And lively cheer, of vigour born; The thoughtless day, the easy night, The spirits pure, the slumbers light,

That fly th' approach of morn.
Alas! regardless of their doom,

The little victims play;
No sense have they of ills to come,

Nor care beyond to-day:
Yet see, how all around them wait
The ministers of human fate,

And black Misfortune's baleful train ! Ah, show them where in ambush stand, 'To seize their prey, the murderous band,

Ah, tell them they are men ! These shall the fury Passions tear,

The vultures of the mind, Disdainful Anger, pallid Fear,

And Shame that skulks behind; Or pining Love shall waste their youth, Or Jealousy, with rankling tooth,

That inly gnaws the secret heart; And Envy wan, and faded Care, Grim-visaged comfortless Despair,

And Sorrow's piercing dart.

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THOMAS GRAY.

1716-1771.

ODE ON A DISTANT VIEW OF

ETON COLLEGE.

Ye distant spires, ye antique towers,

That crown the wat'ry glade, Where grateful Science still adores

Her Henry's holy shade; And ye, that from the stately brow Of Windsor's heights th' expanse below

Of grove, of lawn, of mead survey, Whose turf, whose shade, whose flowers

among Wanders the hoary Thames along

His silver-winding way:

Ah, happy hills ! ah, pleasing shade!

Ah, fields beloved in vain ! Where once my careless childhood strayed,

A stranger yet to pain! I feel the

gales that from ye blow A momentary bliss bestow,

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Ambition this shall tempt to rise,

Then whirl the wretch from high, To bitter Scorn a sacrifice,

And grinning Infamy. The stings of Falsehood those shall try, And hard Unkindness' altered eye,

That mocks the tear it forced to flow; And keen Remorse, with blood defiled, And moody Madness laughing wild

Amid severest woe.

Scared at thy frown terrific, fly

Self-pleasing Folly's idle brood, Wild Laughter, Noise, and thoughtless

Joy, And leave us leisure to be good. Light they disperse, and with them go The summer friend, the flatt'ring foe; By vain Prosperity received, To her they vow their truth, and are again

believed. Wisdom in sable garb arrayed,

Immersed in rapturous thought profound, And Melancholy, silent maid,

With leaden eye that loves the ground, Still on thy solemn steps attend; Warm Charity, the general friend, With Justice, to herself severe, And Pity, dropping soft the sadly pleasing

tear.

Lo! in the vale of years beneath,

A grisly troop are seen, The painful family of Death,

More hideous than their Queen:
This racks the joints, this fires the veins,
That every lab'ring sinew strains,

Those in the deeper vitals rage ;
Lo! Poverty, to fill the band,
That numbs the soul with icy hand,

And slow-consuming Age.

To each his sufferings: all are men,

Condemned alike to groan; The tender for another's pain,

Th’ unfeeling for his own. Yet, ah! why should they know their fate, Since sorrow never comes too late,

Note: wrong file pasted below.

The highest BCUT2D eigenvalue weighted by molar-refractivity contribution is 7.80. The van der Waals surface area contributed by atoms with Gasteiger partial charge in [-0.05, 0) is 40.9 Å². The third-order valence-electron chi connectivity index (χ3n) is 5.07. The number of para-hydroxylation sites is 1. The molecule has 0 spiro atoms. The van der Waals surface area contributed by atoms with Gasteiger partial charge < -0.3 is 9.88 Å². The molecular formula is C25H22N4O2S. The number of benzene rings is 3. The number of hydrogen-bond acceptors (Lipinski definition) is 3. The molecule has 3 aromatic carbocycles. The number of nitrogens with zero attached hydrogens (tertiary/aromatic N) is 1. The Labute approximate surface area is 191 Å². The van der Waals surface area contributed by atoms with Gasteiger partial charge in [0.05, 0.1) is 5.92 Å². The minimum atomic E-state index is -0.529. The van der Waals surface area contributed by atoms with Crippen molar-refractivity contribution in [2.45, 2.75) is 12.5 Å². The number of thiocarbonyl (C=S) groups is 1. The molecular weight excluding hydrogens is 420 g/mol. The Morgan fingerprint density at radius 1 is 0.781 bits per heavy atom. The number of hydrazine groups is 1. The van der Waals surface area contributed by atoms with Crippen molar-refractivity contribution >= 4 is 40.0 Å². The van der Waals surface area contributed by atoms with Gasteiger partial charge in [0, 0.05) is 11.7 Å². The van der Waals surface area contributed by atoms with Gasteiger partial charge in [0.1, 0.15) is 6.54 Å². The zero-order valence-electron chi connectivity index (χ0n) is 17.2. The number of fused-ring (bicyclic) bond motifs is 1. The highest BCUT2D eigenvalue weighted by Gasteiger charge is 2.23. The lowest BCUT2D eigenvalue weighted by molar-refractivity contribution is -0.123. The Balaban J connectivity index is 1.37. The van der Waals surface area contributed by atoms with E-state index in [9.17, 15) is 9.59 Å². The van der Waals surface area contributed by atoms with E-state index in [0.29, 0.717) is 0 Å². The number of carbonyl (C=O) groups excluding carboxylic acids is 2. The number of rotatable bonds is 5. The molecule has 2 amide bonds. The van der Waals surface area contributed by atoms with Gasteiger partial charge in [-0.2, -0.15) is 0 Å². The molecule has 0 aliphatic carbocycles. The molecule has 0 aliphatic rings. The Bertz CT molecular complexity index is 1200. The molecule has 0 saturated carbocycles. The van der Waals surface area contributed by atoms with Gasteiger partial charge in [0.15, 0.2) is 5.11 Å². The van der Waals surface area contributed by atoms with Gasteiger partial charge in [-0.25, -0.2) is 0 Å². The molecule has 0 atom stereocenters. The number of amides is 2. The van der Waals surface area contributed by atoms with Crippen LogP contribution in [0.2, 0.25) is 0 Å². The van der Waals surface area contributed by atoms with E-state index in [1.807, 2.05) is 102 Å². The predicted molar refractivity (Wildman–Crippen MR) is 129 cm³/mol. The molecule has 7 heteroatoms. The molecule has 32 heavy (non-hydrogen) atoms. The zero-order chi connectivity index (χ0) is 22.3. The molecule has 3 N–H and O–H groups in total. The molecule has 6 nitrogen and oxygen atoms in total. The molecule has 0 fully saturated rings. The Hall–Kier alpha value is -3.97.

And happiness too swiftly flies ? Thought would destroy their Paradise. No more !-where ignorance is bliss,

'Tis folly to be wise.

Oh! gently on thy suppliant's head,

Dread goddess, lay thy chast'ning hand! Not in thy Gorgon terrors clad,

Nor circled with the vengeful band (As by the impious thou art seen); With' thund'ring voice and threat'ning

mien, With screaming Horror's funeral cry, Despair, and fell Disease, and ghastly

Poverty:
Thy form benign, O goddess, wear,

Thy milder influence impart,
Thy philosophic train be there

To soften, not to wound my heart. The gen'rous spark extinct ive, Teach me to love and to forgive, Exact my own defects to scan, What others are to feel, and know myself

a Man.

TO ADVERSITY.

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DAUGHTER of Jove, relentless power,

Thou tamer of the human breast, Whose iron scourge and torturing hour

The bad affright, afflict the best ! Bound in thy adamantine chain, The proud are taught to taste of pain, And purple tyrants vainly groan With pangs unfelt before, unpitied and

alone.

ROBERT BURNS.

1759–1796. THE CHEVALIER'S LAMENT.

When first thy sire to send on earth

Virtue, his darling child, designed, To thee he gave the heavenly birth,

And bade thee form her infant mind. Stern rugged nurse! thy rigid lore With patience many a year she bore: What sorrow was thou bad'st her know, And from her own she learned to melt at

others' woe.

The small birds rejoice in the green leaves

returning, The murmuring streamlet winds clear

through the vale ; The hawthorn-trees blow in the dews of the

morning, And wild scattered cowslips bedeck the green dale;

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He turned him right, and round about,

Upon the Irish shore;
And ga'e his bridle-reins a shake,

With adieu for evermore, my dear!
With adieu for evermore!

The sodger frae the wars returns,

The sailor frae the main;
But I ha'e parted frae my love,

Never to meet again, my dear,
Never to meet again.

GO, PATTER to lubbers and swabs, d'ye see,

'Bout danger and fear and the like; A tight water-boat and good sea-room give

me, And 'tain't to a little I'll strike; Though the tempest top-gallant masts

smack smooth should smite, And shiver each splinter of wood, Clear the wreck, stow the yards, and bouse

everything tight, And under reefed foresail we'll scud: Avast! nor don't think me a milksop so soft

To be taken for trifles aback; For they say there's a Providence sits up

aloft, To keep watch for the life of Poor Jack.

When day is gane and night is come,

And a' folk bound to sleep,
I'll think on him that's far awa'

The lee-lang night, and weep, my dear,
The lee-lang night, and weep.